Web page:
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December 02, 2009
January 28, 2011
February 02, 2011
In a new AEI/Heritage paper that is sure to create some buzz, Andrew Biggs and Jason Richwine say yes, teachers are overpaid relative to similar workers based on several different metrics. The most interesting result in the paper for me was this table, illustrating that teachers take a pay cut of roughly 3% when they leave the profession, while new entrants actually see a raise of almost 9% compared to their previous non-teaching job:
As the authors point out, this result is not consistent with teachers being "desperately underpaid," in Education Secretary Arne Duncan's words.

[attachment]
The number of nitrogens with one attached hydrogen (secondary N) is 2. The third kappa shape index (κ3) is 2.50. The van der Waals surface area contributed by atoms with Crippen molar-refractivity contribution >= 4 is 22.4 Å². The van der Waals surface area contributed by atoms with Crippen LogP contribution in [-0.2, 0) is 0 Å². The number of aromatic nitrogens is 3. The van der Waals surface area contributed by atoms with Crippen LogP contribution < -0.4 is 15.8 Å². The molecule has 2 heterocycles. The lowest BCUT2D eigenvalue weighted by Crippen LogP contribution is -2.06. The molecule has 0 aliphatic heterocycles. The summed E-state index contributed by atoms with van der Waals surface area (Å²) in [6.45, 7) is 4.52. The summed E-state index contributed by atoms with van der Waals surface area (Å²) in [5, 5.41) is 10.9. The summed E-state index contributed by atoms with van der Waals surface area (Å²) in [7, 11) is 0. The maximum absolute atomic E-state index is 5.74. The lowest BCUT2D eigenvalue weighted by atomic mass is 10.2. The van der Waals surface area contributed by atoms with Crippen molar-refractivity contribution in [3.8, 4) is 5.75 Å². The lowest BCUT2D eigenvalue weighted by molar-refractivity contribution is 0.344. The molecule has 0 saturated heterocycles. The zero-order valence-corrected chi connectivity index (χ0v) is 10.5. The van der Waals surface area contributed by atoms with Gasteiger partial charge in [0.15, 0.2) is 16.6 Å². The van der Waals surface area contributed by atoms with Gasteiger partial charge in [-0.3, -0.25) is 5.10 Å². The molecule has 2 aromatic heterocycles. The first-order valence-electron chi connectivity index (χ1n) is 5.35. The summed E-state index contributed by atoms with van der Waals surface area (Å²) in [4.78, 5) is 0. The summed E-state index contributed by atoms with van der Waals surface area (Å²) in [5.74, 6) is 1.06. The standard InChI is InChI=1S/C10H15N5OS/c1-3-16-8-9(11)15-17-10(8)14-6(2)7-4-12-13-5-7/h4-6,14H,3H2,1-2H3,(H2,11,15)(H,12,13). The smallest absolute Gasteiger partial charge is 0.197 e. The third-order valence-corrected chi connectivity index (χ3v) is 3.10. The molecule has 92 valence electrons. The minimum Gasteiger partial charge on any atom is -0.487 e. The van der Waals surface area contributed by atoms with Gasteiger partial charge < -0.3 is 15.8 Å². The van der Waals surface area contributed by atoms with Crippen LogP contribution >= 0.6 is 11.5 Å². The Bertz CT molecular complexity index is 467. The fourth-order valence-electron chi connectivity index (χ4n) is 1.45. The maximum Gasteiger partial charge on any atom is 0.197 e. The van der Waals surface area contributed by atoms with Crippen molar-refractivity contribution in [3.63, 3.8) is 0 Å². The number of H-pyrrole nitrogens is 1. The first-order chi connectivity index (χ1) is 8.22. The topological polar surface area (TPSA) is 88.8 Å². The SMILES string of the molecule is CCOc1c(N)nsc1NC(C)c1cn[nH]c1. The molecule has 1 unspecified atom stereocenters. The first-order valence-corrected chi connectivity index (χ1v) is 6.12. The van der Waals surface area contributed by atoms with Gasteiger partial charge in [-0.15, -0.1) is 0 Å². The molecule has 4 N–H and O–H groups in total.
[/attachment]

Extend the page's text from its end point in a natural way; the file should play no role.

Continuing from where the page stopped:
We need to take the conversation on teacher pay beyond averages, however. As we and others have noted before, younger teachers are under-compensated for the dramatic increases in effectiveness they realize in their first few years of teaching. We also ignore the alternatives certain teachers have in the labor market, paying PE teachers (who have few job options in the private sector) much more than physics and math teachers.
If we want to spend every education dollar effectively, we have to move beyond one-size-fits-all strategies and focus on each individual teacher's capabilities and effectiveness in driving student learning. This new AEI paper is worth checking out and brings valuable data to the table.
? Chris Tessone